This natural and federally legal extract of the Cannabis plant has been turning up in products from sold in establishments ranging from drugstores to restaurants. Athletes have been touting its benefits for pain and healing. You might also know someone who swears it helped their anxiety, arthritis, insomnia, or a host of other things.
But what about eating disorders? If you’re living with one, will taking CBD help or hurt? Could it be a new way to help those in need?
CBD does show great promise in both scientific research and consumer experience. But for a serious condition like an eating disorder, it’s not to be taken lightly. So here’s a quick rundown of the evidence regarding CBD and eating disorders.
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Why It Might Help
Neurochemistry: CBD and other active ingredients in cannabis work with the body’s endocannabinoid system (ECS), which helps to regulate mood, inflammation, memory, cell production, and other physical functions. It also plays a role in digestion and appetite.
Research from the last few years indicates that people with eating disorders have an underactive ECS. So getting the system back online might play a previously undiscovered role in treatment.
There are also quite a few personal testimonies stating that cannabis use helps anorexia in particular. It’s said to increase appetite while also mellowing the mind so that the prospect of eating doesn’t seem so threatening.
Psychological benefits: CBD might be able to help the underlying stresses and traumas that can contribute to eating disorders. Experiments indicate that it can relieve anxiety and help people sleep if they’re struggling with insomnia.
CBD can also aid with emotional memory processing; so that past experiences may have less of a grip on us. This effect can help with both the painful memories of post-traumatic stress syndrome and the euphoric memories of substance abuse.
Many people feel that it gives them an overall sense of well-being.
Safety: Unlike whole cannabis, CBD is not psychoactive or addictive. It also does not appear to have the bad side effects some people experience with marijuana, such as paranoia and impaired functioning. In fact, studies have generally found it safer than some of the standard psychiatric drugs.
Why It Might Not
You may be missing the important part: The mind-altering ingredient in cannabis is THC, and it might actually be the most beneficial for eating disorders. The “munchies” that marijuana smokers get come from THC and the mellowing effect is stronger with both ingredients.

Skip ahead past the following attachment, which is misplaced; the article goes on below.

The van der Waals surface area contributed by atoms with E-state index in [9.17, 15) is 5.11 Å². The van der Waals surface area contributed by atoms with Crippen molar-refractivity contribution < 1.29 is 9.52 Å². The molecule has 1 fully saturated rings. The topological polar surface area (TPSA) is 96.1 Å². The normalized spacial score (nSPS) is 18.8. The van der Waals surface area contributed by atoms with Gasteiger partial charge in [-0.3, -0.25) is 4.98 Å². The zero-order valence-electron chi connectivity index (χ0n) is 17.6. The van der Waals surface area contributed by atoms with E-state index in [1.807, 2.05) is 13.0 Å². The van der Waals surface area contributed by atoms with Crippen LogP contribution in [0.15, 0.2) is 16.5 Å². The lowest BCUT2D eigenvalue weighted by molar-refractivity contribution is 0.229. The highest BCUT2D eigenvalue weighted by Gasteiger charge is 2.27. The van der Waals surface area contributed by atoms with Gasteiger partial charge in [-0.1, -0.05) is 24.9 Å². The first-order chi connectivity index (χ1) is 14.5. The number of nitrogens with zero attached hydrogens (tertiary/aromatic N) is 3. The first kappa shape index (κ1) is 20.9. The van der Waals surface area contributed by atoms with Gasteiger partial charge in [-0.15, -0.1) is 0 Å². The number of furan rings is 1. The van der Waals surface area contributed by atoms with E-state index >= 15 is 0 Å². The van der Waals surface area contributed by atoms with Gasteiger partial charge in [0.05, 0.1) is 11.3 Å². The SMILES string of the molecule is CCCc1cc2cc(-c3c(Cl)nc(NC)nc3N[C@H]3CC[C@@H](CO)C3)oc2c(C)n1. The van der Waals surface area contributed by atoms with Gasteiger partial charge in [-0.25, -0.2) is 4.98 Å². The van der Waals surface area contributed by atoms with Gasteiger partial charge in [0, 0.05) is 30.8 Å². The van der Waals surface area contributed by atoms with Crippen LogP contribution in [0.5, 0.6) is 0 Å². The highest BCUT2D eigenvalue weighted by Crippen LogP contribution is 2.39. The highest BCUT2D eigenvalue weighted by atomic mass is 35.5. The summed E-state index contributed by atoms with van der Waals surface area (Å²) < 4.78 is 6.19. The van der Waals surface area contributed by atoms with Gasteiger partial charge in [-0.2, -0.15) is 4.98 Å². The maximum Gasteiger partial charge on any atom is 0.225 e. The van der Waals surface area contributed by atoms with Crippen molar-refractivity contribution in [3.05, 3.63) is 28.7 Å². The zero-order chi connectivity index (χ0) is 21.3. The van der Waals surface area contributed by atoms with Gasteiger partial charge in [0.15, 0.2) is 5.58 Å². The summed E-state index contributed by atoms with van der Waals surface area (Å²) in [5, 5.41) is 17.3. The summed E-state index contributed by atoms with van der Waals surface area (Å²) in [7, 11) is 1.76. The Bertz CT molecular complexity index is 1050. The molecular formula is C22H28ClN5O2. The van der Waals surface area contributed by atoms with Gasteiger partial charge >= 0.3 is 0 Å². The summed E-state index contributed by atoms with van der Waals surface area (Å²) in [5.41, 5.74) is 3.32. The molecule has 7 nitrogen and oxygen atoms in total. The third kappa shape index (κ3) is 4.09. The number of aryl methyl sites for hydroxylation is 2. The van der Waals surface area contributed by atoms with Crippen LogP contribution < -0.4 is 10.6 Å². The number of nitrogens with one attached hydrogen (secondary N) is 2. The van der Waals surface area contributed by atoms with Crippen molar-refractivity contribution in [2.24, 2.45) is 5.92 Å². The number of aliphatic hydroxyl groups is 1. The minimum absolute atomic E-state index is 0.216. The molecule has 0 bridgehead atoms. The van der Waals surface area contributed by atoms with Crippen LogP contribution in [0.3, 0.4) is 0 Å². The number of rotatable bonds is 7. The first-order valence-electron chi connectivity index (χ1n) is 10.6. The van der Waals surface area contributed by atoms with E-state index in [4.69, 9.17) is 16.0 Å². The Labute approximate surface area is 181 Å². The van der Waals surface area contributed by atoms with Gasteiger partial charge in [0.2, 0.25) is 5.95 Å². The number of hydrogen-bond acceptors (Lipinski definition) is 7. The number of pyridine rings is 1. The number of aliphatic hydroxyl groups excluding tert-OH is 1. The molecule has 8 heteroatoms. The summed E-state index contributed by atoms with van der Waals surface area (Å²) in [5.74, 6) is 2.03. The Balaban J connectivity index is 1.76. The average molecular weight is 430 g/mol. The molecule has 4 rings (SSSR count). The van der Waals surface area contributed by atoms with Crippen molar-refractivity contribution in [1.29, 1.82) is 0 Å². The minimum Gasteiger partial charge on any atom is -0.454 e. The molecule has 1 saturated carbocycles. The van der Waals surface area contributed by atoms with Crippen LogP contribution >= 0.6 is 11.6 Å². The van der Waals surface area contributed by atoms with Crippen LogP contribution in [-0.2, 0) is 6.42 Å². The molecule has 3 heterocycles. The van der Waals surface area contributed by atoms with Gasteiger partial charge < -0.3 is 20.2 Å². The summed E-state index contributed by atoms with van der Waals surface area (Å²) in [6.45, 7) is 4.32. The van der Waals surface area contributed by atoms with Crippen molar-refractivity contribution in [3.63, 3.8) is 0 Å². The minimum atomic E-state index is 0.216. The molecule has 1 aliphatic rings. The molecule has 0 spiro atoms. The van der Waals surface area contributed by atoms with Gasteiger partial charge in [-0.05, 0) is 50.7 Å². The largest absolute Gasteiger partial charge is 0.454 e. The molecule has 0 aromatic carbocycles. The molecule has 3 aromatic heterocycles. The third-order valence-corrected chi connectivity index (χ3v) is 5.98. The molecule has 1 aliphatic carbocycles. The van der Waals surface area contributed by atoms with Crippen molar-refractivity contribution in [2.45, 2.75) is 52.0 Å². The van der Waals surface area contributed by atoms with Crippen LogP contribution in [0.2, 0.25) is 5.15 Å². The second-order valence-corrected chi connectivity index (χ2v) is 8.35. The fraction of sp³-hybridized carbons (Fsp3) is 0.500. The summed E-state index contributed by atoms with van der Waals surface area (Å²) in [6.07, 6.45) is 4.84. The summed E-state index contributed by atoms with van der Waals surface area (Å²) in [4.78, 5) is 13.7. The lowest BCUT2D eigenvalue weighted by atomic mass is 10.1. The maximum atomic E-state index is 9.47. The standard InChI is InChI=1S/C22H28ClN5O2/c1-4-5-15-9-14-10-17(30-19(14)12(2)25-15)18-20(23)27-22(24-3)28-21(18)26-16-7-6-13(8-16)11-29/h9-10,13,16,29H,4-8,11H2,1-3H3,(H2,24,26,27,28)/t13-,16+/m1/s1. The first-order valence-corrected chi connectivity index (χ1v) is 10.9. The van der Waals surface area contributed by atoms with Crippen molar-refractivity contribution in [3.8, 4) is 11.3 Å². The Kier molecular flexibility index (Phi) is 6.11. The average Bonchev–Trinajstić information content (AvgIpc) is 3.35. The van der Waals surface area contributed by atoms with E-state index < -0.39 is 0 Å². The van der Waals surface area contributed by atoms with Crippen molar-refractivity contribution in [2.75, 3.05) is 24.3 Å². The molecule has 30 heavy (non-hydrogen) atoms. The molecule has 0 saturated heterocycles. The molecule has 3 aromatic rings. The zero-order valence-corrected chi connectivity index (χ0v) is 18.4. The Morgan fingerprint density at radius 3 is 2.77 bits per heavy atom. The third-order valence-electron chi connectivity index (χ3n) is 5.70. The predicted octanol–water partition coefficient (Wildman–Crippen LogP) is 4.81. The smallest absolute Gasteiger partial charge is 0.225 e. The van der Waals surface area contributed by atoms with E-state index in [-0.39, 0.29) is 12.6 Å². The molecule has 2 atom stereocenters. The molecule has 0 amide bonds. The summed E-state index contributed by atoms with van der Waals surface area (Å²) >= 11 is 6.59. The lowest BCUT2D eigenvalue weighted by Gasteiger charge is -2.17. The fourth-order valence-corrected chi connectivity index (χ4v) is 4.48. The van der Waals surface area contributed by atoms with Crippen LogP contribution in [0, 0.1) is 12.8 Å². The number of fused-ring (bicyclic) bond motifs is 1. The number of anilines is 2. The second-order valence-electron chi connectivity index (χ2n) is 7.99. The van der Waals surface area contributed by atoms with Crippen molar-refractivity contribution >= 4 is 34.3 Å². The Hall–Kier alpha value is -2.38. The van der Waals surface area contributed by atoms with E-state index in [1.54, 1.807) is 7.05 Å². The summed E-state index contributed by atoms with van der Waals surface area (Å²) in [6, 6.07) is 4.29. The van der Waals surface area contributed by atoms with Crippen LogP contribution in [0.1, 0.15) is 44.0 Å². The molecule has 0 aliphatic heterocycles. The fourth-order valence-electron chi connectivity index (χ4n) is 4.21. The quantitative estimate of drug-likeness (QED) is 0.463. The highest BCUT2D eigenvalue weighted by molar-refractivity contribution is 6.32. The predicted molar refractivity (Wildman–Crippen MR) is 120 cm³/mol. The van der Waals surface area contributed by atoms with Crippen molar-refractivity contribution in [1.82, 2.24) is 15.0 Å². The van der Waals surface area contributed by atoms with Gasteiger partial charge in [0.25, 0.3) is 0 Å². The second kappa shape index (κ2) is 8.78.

Perhaps for that reason, one of the few cannabis-related studies involving actual people with eating disorders used dronabinol, a synthetic form of THC. This human-made compound did lead to modest weight gain, but it’s not clear how it would have worked with CBD on board.
You might actually burn fat faster: Some people actually use CBD to lose weight, saying that it reduces their appetites. While this hasn’t been studied directly in humans, some participants in CBD trials for other reasons said that it affected their appetite, but indecisive as to whether it went up or down.
There’s also reason to believe that the ECS helps convert fat into heat, or eliminating it as waste. This response probably explains why pot smokers usually aren’t fat, despite the munchie effect.
Every person is unique, and so is every experience of an eating disorder. CBD is no substitute for a treatment program, but it may help supplement one by providing a calming, stabilizing psychological influence.
Because of its uncertain effects on appetite, it’s probably best for the dangerously underweight to avoid it, or to take it in combination with THC if possible. CBD can offset some of the negative effects of THC, without totally canceling it out.
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The best way forward is to consult your physician or therapist about trying a CBD regimen, or any form of cannabis treatment for that matter. They should know best how it might fit in with your particular journey.
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